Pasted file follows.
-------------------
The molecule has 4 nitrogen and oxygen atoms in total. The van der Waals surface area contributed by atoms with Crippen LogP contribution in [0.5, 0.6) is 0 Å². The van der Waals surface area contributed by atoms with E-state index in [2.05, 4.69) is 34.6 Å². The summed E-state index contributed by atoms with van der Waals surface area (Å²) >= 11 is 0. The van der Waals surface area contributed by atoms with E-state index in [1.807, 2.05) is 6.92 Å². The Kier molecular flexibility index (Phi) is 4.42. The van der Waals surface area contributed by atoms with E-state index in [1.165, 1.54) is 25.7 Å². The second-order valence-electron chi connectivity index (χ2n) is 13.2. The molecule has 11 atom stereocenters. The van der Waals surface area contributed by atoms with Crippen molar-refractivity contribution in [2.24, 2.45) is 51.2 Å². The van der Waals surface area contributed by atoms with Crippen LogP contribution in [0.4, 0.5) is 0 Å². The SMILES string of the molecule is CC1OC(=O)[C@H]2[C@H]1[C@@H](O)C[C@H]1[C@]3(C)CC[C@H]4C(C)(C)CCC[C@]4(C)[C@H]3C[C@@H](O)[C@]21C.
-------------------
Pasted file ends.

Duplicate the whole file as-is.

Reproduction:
The molecule has 4 nitrogen and oxygen atoms in total. The van der Waals surface area contributed by atoms with Crippen LogP contribution in [0.5, 0.6) is 0 Å². The van der Waals surface area contributed by atoms with E-state index in [2.05, 4.69) is 34.6 Å². The summed E-state index contributed by atoms with van der Waals surface area (Å²) >= 11 is 0. The van der Waals surface area contributed by atoms with E-state index in [1.807, 2.05) is 6.92 Å². The Kier molecular flexibility index (Phi) is 4.42. The van der Waals surface area contributed by atoms with E-state index in [1.165, 1.54) is 25.7 Å². The second-order valence-electron chi connectivity index (χ2n) is 13.2. The molecule has 11 atom stereocenters. The van der Waals surface area contributed by atoms with Crippen molar-refractivity contribution in [2.24, 2.45) is 51.2 Å². The van der Waals surface area contributed by atoms with Crippen LogP contribution in [0.4, 0.5) is 0 Å². The SMILES string of the molecule is CC1OC(=O)[C@H]2[C@H]1[C@@H](O)C[C@H]1[C@]3(C)CC[C@H]4C(C)(C)CCC[C@]4(C)[C@H]3C[C@@H](O)[C@]21C.